Illumina (NASDAQ: ILMN) delivered strong revenue and earnings growth the last time it reported quarterly results in October. In particular, the gene-sequencing leader posted great sequencing system sales -- the highest in three years.
The company announces its full-year 2018 and fourth-quarter financial results after the market closes on Tuesday, Jan. 29, 2019. What's in store in those Q4 results? Here are three things you can expect from Illumina's Q4 earnings update.
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1. Continued strength in instrument sales
The brightest spot in Q3 will probably again be Illumina's best news in the fourth quarter. Expect the company to report solid year-over-year growth in instrument sales.
Going into 2018, Illumina predicted that NovaSeq sales would be "heavily back-end loaded." We certainly saw this play out in the third quarter. CFO Sam Samad said in the company's Q3 conference call that "a meaningful ramp in terms of instrument revenue" is also anticipated in Q4.
While the launch for NovaSeq has been an overwhelming success, Illumina still has a long runway for more sales. CEO Francis deSouza noted in October that the company hasn't even "crossed over the halfway point" of the upgrade cycle.
2. Slowing sequencing consumables growth
Illumina enjoys something of a razor-and-blades business model. While the company makes a lot of money from instrument sales, 55% of its revenue in Q3 came from consumables sales. But don't look for the sequencing consumables revenue growth seen earlier in 2018.
There are several dynamics at play. NovaSeq consumables revenue is growing just as you'd expect it would with an increasing number of systems installed. However, many of the NovaSeq customers have transitioned from Illumina's HiSeq high-throughput sequencing system. HiSeq consumables revenue is therefore falling. Over the long run, NovaSeq should drive higher overall consumables revenue, but there could be some lumpiness in the near term.
The biggest issue that will hold back consumables revenue in Q4, though, is the impact of trade tensions between the U.S. and China. So far, the only tariffs that have been imposed on the company affect its instruments. And this was only a 5% tariff that Illumina learned about in Q3.
However, some customers in China accelerated purchases of consumables in both Q2 and Q3 in anticipation of potential tariffs on consumables. As a result, Q4 consumables revenue will likely decline from Q3 although Illumina should still report solid year-over-year consumables revenue growth.
3. A sequential dip in microarray revenue
You might think that the seasonality effect would help boost microarray revenue in Q4. It makes sense that there would be higher demand for consumer genomics as customers gave DNA tests from Ancestry, 23andMe, and other companies as Christmas presents. But while seasonality will be a tailwind in the fourth quarter, don't count on total microarray revenue increasing on a sequential basis. In fact, it's likely to decline a little from Q3.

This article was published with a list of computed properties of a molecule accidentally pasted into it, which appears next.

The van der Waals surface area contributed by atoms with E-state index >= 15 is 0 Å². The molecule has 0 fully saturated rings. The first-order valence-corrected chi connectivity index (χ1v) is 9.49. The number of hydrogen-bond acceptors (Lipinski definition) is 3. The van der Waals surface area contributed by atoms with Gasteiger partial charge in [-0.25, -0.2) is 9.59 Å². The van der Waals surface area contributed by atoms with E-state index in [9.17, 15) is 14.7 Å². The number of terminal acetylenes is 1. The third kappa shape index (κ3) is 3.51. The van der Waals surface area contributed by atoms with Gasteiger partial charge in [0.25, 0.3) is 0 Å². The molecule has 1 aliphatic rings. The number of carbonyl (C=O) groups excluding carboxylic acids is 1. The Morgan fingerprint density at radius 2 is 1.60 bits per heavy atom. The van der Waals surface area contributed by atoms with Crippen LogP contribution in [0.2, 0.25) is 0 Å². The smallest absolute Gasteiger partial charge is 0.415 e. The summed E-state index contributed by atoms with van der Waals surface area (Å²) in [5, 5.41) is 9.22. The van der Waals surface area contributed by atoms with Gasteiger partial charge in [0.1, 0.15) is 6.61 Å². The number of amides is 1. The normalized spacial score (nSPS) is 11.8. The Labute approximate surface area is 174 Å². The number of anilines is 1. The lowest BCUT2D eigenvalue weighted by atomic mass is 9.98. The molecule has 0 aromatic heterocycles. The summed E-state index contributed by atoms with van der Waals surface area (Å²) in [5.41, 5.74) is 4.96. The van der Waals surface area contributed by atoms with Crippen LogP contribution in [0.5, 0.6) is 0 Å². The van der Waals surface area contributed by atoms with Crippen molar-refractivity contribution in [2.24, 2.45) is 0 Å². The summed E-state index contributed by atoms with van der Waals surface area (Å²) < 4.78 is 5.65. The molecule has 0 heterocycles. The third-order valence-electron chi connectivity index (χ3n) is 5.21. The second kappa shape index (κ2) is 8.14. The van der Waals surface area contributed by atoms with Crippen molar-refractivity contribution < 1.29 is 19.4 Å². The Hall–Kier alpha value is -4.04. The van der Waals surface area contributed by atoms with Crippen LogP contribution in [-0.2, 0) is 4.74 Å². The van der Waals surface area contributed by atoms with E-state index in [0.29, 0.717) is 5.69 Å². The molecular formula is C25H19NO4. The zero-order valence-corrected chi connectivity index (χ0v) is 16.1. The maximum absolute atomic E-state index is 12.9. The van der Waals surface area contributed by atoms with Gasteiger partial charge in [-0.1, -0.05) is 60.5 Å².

There's a good reason for the dip. Microarray revenue is made up of both instrument sales and consumables sales. Consumables sales will probably be higher in Illumina's Q4 results. However, the company's microarray instrument revenue in Q3 was the highest since 2011 thanks to a large direct-to-consumer (DTC) customer scaling up ahead of the holiday season. This one-time boost will make Q4 microarray revenue lower than Q3.
This quarter-over-quarter decline shouldn't overshadow what should be strong year-over-year growth in microarray revenue, though. The consumer genomics market is still in its early stages and should be a growth engine for Illumina for a long time to come.
It's quite possible that Illumina disappoints Wall Street with its Q4 results. The company's guidance for the fourth quarter projects adjusted earnings per share (EPS) between $1.30 and $1.35. But the consensus analysts' earnings estimate is $1.36 per share.
Illumina also stated in October that Q4 revenue would probably be "flat to slightly up" from the third quarter. Wall Street expects slightly higher quarter-over-quarter revenue but wouldn't be happy with revenue that was essentially at the same level as the Q3 figure.
On the other hand, Illumina has sandbagged some in the past with guidance. The company beat analyst earnings estimates by at least 20% in the first three quarters of 2018.
More importantly, what really matters isn't what Wall Street thinks. Illumina's business remains exceptionally strong. Its prospects continue to look very good with five different drivers of future growth. The overall picture for the company is a good one regardless of what's in its Q4 results.
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